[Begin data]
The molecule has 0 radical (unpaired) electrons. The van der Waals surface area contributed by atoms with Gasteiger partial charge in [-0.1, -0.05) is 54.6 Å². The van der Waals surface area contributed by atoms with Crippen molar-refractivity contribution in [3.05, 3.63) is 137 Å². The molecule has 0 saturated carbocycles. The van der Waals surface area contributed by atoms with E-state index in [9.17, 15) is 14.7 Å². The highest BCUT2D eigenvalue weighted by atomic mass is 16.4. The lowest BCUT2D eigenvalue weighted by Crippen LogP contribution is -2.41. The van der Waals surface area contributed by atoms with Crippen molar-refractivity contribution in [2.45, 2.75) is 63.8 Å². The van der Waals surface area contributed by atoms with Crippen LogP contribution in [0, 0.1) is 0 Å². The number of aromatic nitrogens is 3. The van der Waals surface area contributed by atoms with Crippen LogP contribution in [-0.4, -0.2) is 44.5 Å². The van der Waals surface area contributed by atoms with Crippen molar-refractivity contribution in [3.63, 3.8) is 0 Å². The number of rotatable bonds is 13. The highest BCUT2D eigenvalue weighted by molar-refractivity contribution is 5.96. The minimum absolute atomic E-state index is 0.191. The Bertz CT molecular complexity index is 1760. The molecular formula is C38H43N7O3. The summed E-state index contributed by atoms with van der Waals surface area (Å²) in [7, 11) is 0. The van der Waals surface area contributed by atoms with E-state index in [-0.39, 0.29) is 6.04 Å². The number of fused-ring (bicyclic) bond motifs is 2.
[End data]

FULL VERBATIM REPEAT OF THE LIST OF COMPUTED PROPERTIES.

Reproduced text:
The molecule has 0 radical (unpaired) electrons. The van der Waals surface area contributed by atoms with Gasteiger partial charge in [-0.1, -0.05) is 54.6 Å². The van der Waals surface area contributed by atoms with Crippen molar-refractivity contribution in [3.05, 3.63) is 137 Å². The molecule has 0 saturated carbocycles. The van der Waals surface area contributed by atoms with E-state index in [9.17, 15) is 14.7 Å². The highest BCUT2D eigenvalue weighted by atomic mass is 16.4. The lowest BCUT2D eigenvalue weighted by Crippen LogP contribution is -2.41. The van der Waals surface area contributed by atoms with Crippen molar-refractivity contribution in [2.45, 2.75) is 63.8 Å². The van der Waals surface area contributed by atoms with Crippen LogP contribution in [0, 0.1) is 0 Å². The number of aromatic nitrogens is 3. The van der Waals surface area contributed by atoms with Crippen LogP contribution in [-0.4, -0.2) is 44.5 Å². The van der Waals surface area contributed by atoms with Crippen molar-refractivity contribution in [3.63, 3.8) is 0 Å². The number of rotatable bonds is 13. The highest BCUT2D eigenvalue weighted by molar-refractivity contribution is 5.96. The minimum absolute atomic E-state index is 0.191. The Bertz CT molecular complexity index is 1760. The molecular formula is C38H43N7O3. The summed E-state index contributed by atoms with van der Waals surface area (Å²) in [7, 11) is 0. The van der Waals surface area contributed by atoms with E-state index in [-0.39, 0.29) is 6.04 Å². The number of fused-ring (bicyclic) bond motifs is 2.